7. Why so many presentations cure insomnia, and how to make sure you’re serving an extra strong double espresso instead.
  8. The number one thing most presenters forget to bring when they’re speaking to others.
  9. Discover the most underprepared part of your presentation, and how to avoid making the same mistake.
  10. What women’s magazines and TV soap operas have to teach us about audience engagement.
  11. What I learnt from a guy with one of the most powerful memories on the planet, and how it can transform your communication.
  12. Discover Tony Blair’s biggest fear when Prime Minister, and how you can tackle the same issue with confidence.
  13. Why you don’t have to be funny to use humour in your presentation, and three easy ways to do it.

 

Remember, the offer is valid only until midnight on the 9th of November.

Hope you find the book to be of great value.

Paul

Leave a comment

Filed under Uncategorized

When you speak do people really listen?

During the 2004 Democratic convention the keynote speaker was the state senator from Illinois. USA Today described him as ‘a little-known African-American.’

That one speech changed not just his future, but the future of the American people.

His name?

Barack Obama.

The rest, as they say, is history.

Now your own ambitions may be slightly different from Obama’s, but there could be countless reasons why you want to raise your game as a communicator. My latest book, How to Speak so People Really Listen, is about to be released, and in it you’ll discover these 13 things:

  1. The big lesson Steve Jobs learnt when an advertising exec threw something at him… and how it will help how you communicate.
  2. Seven ways to manage your nerves (surprisingly, you don’t want to eliminate them).
  3. Why our obsession with body language is totally wrong, and what to focus on instead.
  4. Why you must think about a beachball before you next speak. Believe me, it’s essential.
  5. A question your audience is always thinking, and how to ensure you provide the answer.
  6. The most common mistake experienced presenters make that nervous ones never do.
  7. Why so many presentations cure insomnia, and how to make sure you’re serving an extra strong double espresso instead.
  8. The number one thing most presenters forget to bring when they’re speaking to others.
  9. Discover the most underprepared part of your presentation, and how to avoid making the same mistake.
  10. What women’s magazines and TV soap operas have to teach us about audience engagement.
  11. What I learnt from a guy with one of the most powerful memories on the planet, and how it can transform your communication.
  12. Discover Tony Blair’s biggest fear when Prime Minister, and how you can tackle the same issue with confidence.
  13. Why you don’t have to be funny to use humour in your presentation, and three easy ways to do it.

 

However, I don’t want you to buy your copy just yet.

You see, my publisher has arranged a special promotion whereby anyone purchasing the book via Amazon between the 7th and 9th of November will be eligible to win a variety of prizes, as well as receiving some additional exclusive articles written by me.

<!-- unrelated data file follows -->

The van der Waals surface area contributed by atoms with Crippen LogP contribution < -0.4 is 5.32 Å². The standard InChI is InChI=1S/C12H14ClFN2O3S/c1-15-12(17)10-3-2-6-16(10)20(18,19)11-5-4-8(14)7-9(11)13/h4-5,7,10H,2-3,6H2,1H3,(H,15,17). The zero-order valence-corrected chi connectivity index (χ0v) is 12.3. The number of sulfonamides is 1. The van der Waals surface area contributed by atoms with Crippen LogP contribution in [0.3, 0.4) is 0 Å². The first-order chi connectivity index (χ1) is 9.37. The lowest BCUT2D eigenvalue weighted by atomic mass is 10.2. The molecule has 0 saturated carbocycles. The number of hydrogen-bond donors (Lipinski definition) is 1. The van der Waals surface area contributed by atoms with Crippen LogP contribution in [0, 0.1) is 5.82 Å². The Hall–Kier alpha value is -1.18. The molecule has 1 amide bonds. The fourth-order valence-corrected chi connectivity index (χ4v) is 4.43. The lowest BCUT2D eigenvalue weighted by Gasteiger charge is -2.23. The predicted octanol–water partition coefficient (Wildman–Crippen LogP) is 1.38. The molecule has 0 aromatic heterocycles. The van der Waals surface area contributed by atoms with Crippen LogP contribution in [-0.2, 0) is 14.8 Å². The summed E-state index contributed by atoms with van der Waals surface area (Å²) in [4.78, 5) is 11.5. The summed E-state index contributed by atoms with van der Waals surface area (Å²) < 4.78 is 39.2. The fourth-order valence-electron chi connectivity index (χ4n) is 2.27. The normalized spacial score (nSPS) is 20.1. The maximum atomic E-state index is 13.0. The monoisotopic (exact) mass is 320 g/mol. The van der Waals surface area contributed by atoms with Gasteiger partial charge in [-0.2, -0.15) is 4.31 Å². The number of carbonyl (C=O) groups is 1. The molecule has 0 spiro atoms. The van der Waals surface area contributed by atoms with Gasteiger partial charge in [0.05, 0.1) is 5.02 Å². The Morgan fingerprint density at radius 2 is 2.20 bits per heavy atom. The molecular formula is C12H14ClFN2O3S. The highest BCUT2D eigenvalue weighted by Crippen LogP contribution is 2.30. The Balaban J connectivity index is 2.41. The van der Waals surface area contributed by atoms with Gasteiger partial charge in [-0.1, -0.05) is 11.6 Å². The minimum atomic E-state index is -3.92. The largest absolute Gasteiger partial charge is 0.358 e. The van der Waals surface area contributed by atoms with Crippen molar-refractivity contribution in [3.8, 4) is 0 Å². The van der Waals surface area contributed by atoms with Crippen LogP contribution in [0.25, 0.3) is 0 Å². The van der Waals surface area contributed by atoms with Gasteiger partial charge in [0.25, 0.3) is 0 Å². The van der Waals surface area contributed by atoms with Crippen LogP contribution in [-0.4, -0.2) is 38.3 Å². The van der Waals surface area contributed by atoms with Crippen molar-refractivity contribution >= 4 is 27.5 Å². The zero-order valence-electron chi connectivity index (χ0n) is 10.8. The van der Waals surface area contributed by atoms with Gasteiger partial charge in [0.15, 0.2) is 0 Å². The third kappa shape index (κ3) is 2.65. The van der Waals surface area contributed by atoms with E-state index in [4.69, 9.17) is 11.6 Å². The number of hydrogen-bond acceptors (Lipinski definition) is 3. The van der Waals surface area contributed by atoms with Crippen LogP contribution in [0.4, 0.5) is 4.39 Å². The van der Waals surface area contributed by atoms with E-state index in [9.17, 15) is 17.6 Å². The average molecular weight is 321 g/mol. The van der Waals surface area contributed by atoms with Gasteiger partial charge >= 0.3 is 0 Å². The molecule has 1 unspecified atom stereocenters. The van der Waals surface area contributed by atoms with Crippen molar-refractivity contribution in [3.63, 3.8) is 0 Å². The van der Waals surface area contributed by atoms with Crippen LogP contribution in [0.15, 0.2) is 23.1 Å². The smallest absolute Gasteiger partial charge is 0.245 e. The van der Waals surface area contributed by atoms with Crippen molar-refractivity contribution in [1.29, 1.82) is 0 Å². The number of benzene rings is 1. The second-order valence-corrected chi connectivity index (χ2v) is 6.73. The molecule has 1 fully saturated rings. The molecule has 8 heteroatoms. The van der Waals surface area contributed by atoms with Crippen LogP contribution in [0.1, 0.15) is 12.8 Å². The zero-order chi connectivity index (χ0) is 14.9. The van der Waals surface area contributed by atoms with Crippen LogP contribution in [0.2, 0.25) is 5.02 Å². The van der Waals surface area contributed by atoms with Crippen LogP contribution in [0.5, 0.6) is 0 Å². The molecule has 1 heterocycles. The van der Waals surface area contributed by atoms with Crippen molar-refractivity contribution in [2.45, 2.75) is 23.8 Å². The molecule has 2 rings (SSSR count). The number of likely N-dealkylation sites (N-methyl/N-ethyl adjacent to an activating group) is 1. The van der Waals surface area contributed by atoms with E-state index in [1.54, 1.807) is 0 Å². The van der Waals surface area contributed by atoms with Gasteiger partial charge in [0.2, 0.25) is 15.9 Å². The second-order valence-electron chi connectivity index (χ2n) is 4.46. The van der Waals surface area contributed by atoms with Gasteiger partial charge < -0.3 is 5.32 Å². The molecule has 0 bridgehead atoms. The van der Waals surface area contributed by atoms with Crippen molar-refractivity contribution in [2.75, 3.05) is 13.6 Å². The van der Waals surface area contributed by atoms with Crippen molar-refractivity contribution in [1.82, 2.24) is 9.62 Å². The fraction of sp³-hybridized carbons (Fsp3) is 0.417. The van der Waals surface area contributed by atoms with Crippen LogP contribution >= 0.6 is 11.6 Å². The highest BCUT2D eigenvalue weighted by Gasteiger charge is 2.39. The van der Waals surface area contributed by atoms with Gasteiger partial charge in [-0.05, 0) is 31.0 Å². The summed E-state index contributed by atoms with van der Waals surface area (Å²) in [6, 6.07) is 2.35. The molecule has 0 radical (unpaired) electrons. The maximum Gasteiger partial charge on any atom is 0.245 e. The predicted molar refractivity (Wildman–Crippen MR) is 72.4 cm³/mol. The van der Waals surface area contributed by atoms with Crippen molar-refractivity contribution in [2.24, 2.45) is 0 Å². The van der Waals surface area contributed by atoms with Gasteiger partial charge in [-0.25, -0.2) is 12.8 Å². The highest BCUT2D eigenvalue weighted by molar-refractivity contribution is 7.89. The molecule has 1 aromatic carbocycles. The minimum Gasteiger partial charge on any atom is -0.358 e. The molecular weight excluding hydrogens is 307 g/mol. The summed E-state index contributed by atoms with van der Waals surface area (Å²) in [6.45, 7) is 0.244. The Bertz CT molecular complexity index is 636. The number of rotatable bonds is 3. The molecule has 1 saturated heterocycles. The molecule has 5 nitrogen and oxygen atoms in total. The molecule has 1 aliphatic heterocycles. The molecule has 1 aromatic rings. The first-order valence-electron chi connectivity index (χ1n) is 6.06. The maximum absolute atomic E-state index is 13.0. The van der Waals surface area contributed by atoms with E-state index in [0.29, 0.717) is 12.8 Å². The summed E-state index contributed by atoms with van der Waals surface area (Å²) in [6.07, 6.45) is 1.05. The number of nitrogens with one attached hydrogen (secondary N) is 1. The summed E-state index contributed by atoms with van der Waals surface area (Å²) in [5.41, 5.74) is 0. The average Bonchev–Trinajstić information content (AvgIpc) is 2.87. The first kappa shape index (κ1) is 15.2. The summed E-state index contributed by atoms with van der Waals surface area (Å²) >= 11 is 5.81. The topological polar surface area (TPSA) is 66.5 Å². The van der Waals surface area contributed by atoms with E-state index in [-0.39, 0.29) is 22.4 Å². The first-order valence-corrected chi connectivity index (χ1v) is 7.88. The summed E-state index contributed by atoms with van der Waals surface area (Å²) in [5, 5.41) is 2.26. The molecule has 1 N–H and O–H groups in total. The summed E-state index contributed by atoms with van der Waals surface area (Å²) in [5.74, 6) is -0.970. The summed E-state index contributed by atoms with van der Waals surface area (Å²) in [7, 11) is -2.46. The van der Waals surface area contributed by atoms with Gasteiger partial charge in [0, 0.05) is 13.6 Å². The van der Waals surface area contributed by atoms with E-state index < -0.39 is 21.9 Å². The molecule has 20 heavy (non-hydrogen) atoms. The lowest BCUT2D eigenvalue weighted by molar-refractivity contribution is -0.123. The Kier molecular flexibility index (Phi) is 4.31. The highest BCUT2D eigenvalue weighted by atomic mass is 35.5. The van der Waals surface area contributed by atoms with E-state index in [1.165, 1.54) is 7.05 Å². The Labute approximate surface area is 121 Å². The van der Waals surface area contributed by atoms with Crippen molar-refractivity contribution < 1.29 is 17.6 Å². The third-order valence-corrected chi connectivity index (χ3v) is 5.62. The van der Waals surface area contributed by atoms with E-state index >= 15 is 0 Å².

So check your inbox this coming Monday for more details. But if you seriously can’t wait until then, I really hope you find the book to be of great value.

Until Monday…

Paul

The SUMO Guy

Leave a comment

Filed under Uncategorized

Does what I say offend you?

So a guy comes up to me after one of my events recently and says “I find the phrase ‘SUMO – Shut Up, Move On’ offensive. Well I did before hearing you speak. But I get it now.”

It got me thinking – how may other people feel the same way? I appreciate a lot has to do with context, and perhaps even the tone in which the phrase is said. And if you’ve heard me speak you’ll realise it’s not just a catchphrase. It’s a philosophy. But the reality is, I’m aware some people have continued to be offended by the phrase, or slightly confused by how the SUMO approach will help them in life.

So here’s what I’ve done. Firstly, I’m sticking with the brand. And many of you will know that SUMO can also stand for Stop. Understand. Move On.

But I’ve also given my website a complete overhaul.

By clicking here I hope what I and my team offer will be really clear. And I’ve set out in as straightforward a way as possible what the SUMO approach is and how it can be of benefit to you in both your personal and professional lives, particularly if you’ve been going through a lot of change.

So check it out and let me know if I’ve succeeded. The website address is www.theSUMOguy.com.

 

In the meantime, keep your eyes peeled for news of my final public Presentation Masterclass of 2016, details of which I’ll be announcing shortly.

Hope SUMO continues to Make A Difference.

Paul

The SUMO Guy

Leave a comment

Filed under Uncategorized

A crucial formula in challenging times

The foundation to my SUMO principles is a very simple formula. E + R = O. Simply put, it’s the Event plus my Response that influences the Outcome.

It’s an important formula to remember. Here’s why.

Those of us in the UK have experienced a major political event recently.

But the outcome to that event is not inevitable.

It’s dependent on how we respond both individually and collectively.